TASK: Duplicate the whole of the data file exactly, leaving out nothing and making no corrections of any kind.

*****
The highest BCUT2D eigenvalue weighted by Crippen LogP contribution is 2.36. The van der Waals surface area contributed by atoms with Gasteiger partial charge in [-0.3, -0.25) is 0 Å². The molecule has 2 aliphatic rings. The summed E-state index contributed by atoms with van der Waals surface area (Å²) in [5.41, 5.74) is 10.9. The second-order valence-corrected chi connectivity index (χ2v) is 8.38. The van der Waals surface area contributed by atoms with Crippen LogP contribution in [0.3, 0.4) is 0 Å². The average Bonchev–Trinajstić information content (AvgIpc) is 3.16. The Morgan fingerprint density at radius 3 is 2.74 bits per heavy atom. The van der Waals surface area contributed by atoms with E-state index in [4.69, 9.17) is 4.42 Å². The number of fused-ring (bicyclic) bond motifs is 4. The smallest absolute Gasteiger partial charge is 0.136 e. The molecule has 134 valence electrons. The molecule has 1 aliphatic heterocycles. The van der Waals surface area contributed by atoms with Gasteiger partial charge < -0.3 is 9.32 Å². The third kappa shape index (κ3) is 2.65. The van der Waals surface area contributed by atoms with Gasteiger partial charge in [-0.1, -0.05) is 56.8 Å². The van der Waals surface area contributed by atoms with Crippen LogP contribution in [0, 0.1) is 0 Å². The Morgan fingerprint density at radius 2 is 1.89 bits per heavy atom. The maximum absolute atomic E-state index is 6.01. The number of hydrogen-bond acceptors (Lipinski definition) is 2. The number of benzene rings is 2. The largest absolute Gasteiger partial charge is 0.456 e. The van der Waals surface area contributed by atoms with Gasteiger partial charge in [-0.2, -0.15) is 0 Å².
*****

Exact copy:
The highest BCUT2D eigenvalue weighted by Crippen LogP contribution is 2.36. The van der Waals surface area contributed by atoms with Gasteiger partial charge in [-0.3, -0.25) is 0 Å². The molecule has 2 aliphatic rings. The summed E-state index contributed by atoms with van der Waals surface area (Å²) in [5.41, 5.74) is 10.9. The second-order valence-corrected chi connectivity index (χ2v) is 8.38. The van der Waals surface area contributed by atoms with Crippen LogP contribution in [0.3, 0.4) is 0 Å². The average Bonchev–Trinajstić information content (AvgIpc) is 3.16. The Morgan fingerprint density at radius 3 is 2.74 bits per heavy atom. The van der Waals surface area contributed by atoms with E-state index in [4.69, 9.17) is 4.42 Å². The number of fused-ring (bicyclic) bond motifs is 4. The smallest absolute Gasteiger partial charge is 0.136 e. The molecule has 134 valence electrons. The molecule has 1 aliphatic heterocycles. The van der Waals surface area contributed by atoms with Gasteiger partial charge < -0.3 is 9.32 Å². The third kappa shape index (κ3) is 2.65. The van der Waals surface area contributed by atoms with Gasteiger partial charge in [-0.1, -0.05) is 56.8 Å². The van der Waals surface area contributed by atoms with Crippen LogP contribution in [0, 0.1) is 0 Å². The Morgan fingerprint density at radius 2 is 1.89 bits per heavy atom. The maximum absolute atomic E-state index is 6.01. The number of hydrogen-bond acceptors (Lipinski definition) is 2. The number of benzene rings is 2. The largest absolute Gasteiger partial charge is 0.456 e. The van der Waals surface area contributed by atoms with Gasteiger partial charge in [-0.2, -0.15) is 0 Å².